This course is part of the programme
Master in SL studies - Linguistics

Objectives and competences

• To familiarize the students with core concepts and central issues in the neuroscience of cognition
• To familiarize the students with experimental techniques used in neuroscientific research
• To place the study of language, and in particular its neurolinguistic aspects, in the broader context of neurosience of cognition


There are no formal prerequisites for this course. The course is related to other courses in the Linguistics track, in particular to Neurolinguistics.


The course provides an introduction to the basics of neuroscience, focusing on the study of cognition. It starts with a brief overview of the human nervous system, followed by an overview of the methods and techniques used in cognitive neuroscience research (imaging, stimulation, behavioral). The course then explores the neurophysiological bases that underlie central functions of human cognition, such as long-term memory, working memory, learning, perception, attention, decision making, executive functions, language. Evidence is adduced both from healthy populations as well as from individuals with various types of neurological disorders.

Intended learning outcomes

At the end of the course, the students will:
• have a basic understanding of various cognitive processes in terms of their neuroanatomical and neurophysiological background
• be able to approach cognitive neuroscience phenomena from different perspectives (neuroanatomical, neurophysiological, behavioral)
• be able to form valid research questions in cognitive neuroscience
• be acquainted with the various experimental techniques used to study cognitive processes and the brain


• Kandel, Eric R. et al. 2013. Principles of Neural Science. Fifth edition. New York: McGraw-Hill.
• Purves, Dale et al. 2013. Principles of Cognitive Neuroscience. Second edition. Sunderland, Mass.: Sinauer Associates.
• Gazzaniga, Michael et al. 2013. Cognitive Neuroscience. The Biology of the Mind. 4th edition. New York: W. W. Norton & Company.
• Ward, Jamie. 2010. The Student's Guide to Cognitive Neuroscience, 2nd edition. Hove: Psychology Press.
• Baars, Bernard & Nicole Gage. 2010. Cognition, Brain, and Consciousness. Introduction to Cognitive Neuroscience. Amsterdam: Elsevier.
• Roche, Richard & Sean Commins (eds.) 2009. Pioneering Studies in Cognitive Neuroscience. New York: McGraw-Hill.

• Recent topical journal articles
• Class notes


Written exam or final project (70%), assignments and quizes (30%).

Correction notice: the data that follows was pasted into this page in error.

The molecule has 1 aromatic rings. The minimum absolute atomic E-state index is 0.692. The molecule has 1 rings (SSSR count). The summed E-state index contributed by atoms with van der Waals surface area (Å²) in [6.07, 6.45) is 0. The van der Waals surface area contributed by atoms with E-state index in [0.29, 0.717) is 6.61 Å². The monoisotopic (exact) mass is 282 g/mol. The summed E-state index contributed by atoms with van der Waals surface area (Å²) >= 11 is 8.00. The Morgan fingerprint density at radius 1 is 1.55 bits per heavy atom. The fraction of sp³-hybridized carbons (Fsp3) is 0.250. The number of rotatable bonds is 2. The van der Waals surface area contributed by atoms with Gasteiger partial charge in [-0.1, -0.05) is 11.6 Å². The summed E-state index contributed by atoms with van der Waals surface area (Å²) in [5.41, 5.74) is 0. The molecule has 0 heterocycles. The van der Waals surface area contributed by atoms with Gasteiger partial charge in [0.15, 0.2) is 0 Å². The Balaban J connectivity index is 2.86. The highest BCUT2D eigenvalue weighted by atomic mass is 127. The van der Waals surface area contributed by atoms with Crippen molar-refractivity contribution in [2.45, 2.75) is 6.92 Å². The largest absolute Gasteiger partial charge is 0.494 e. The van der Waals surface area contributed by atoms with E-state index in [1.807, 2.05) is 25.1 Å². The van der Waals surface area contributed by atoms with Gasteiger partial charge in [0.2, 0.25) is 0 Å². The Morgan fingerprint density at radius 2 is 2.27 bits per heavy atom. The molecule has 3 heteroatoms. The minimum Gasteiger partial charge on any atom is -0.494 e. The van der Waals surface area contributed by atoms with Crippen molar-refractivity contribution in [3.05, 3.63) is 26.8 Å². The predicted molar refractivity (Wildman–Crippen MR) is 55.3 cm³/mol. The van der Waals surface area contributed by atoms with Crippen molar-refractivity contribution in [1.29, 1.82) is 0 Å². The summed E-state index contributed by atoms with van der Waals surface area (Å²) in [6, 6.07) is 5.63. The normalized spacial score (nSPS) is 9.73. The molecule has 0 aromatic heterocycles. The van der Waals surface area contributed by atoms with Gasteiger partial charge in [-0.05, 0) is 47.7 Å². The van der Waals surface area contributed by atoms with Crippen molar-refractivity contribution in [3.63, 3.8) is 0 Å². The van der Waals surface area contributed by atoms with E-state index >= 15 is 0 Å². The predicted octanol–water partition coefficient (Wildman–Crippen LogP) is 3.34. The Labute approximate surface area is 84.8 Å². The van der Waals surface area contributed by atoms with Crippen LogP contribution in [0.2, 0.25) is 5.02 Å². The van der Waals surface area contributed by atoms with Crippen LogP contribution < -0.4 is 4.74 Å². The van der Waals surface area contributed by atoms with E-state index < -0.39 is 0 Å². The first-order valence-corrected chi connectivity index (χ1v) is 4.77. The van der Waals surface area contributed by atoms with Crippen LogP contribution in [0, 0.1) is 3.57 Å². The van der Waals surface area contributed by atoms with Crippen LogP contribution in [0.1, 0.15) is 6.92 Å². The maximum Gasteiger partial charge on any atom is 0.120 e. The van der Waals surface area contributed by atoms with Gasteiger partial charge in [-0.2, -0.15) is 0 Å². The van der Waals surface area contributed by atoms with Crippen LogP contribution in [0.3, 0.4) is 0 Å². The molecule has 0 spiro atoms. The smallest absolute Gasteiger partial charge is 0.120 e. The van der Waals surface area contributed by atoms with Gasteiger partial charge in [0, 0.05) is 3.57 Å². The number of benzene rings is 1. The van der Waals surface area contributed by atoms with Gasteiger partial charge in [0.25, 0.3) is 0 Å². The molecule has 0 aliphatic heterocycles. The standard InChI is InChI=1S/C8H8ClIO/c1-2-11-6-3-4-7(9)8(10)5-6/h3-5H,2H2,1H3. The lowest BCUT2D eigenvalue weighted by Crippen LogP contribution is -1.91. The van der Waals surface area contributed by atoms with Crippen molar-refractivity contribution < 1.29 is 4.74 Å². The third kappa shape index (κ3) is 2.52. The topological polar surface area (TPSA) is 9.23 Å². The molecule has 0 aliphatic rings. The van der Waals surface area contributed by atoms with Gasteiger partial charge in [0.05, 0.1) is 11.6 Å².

Lecturer's references

Assist. prof. dr. Christina Manouilidou lectures and conducts research in psycho- and neurolinguistics in the Linguistics Division of the Department of Philology of the University of Patras, Greece. Recently, her research has focused on the following areas: (1) cognitive and linguistic impairments in aging populations with chronic neurodegenerative diseases, especially Alzheimer's disease, Semantic Dementia, Primary Progressive Aphasia and related dementias; (2) Lexical access and representation of derived words, compound words and pseudo-words; (3) investigation of the role of Broca's area in language and memory by looking at behavioral and electrophysiological data from healthy and brain-damaged populations.

Selection of articles:
Fyndanis, V., Manouilidou, C., Koufou, E., Tsapakis E-M. (2013). Agrammatic patterns in Alzheimer’s disease: evidence from Tense, Agreement and Aspect. Aphasiology 27(2): 178-200.

Manouilidou, C. & de Almeida, R.G. (2013). Processing correlates of verb typologies: investigating internal structure and argument realization. Linguistics 51(4): 767-792.

Marjanovic, K., Manouilidou, C. & Marvin, T. (2013). Word-Formation Rules in Slovenian Agentive Deverbal Nominalization: A Psycholinguistic Study Based on Pseudo-Words. Slovene Linguistic Studies 9: 93-109.

Ferstl, E.C., Garnham, A. & C. Manouilidou (2011). Implicit Causality Bias in English: A corpus of 300 verbs. Behavior Research Methods 43(1): 124-135.

Manouilidou, C., de Almeida, R.G., Schwartz, G., & NPV Nair (2009). Thematic Roles in Alzheimer’s Disease: Hierarchy Violations in Psychological Predicates. Journal of Neurolinguistics 22(2): 167-186.